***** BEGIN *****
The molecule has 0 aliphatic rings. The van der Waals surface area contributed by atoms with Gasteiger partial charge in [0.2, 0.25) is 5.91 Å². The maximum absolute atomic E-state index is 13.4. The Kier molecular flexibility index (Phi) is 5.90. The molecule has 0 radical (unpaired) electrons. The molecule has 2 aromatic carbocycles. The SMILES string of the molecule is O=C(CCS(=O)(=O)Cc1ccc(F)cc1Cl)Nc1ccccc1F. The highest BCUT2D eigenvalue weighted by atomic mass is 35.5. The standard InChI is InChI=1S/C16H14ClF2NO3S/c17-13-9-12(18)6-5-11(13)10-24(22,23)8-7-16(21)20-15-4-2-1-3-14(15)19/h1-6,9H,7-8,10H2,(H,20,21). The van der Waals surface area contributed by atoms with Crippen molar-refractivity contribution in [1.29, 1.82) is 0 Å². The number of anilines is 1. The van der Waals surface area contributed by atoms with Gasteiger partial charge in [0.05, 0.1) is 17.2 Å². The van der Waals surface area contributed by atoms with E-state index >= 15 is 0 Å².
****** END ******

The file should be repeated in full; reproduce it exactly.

The molecule has 0 aliphatic rings. The van der Waals surface area contributed by atoms with Gasteiger partial charge in [0.2, 0.25) is 5.91 Å². The maximum absolute atomic E-state index is 13.4. The Kier molecular flexibility index (Phi) is 5.90. The molecule has 0 radical (unpaired) electrons. The molecule has 2 aromatic carbocycles. The SMILES string of the molecule is O=C(CCS(=O)(=O)Cc1ccc(F)cc1Cl)Nc1ccccc1F. The highest BCUT2D eigenvalue weighted by atomic mass is 35.5. The standard InChI is InChI=1S/C16H14ClF2NO3S/c17-13-9-12(18)6-5-11(13)10-24(22,23)8-7-16(21)20-15-4-2-1-3-14(15)19/h1-6,9H,7-8,10H2,(H,20,21). The van der Waals surface area contributed by atoms with Crippen molar-refractivity contribution in [1.29, 1.82) is 0 Å². The number of anilines is 1. The van der Waals surface area contributed by atoms with Gasteiger partial charge in [0.05, 0.1) is 17.2 Å². The van der Waals surface area contributed by atoms with E-state index >= 15 is 0 Å².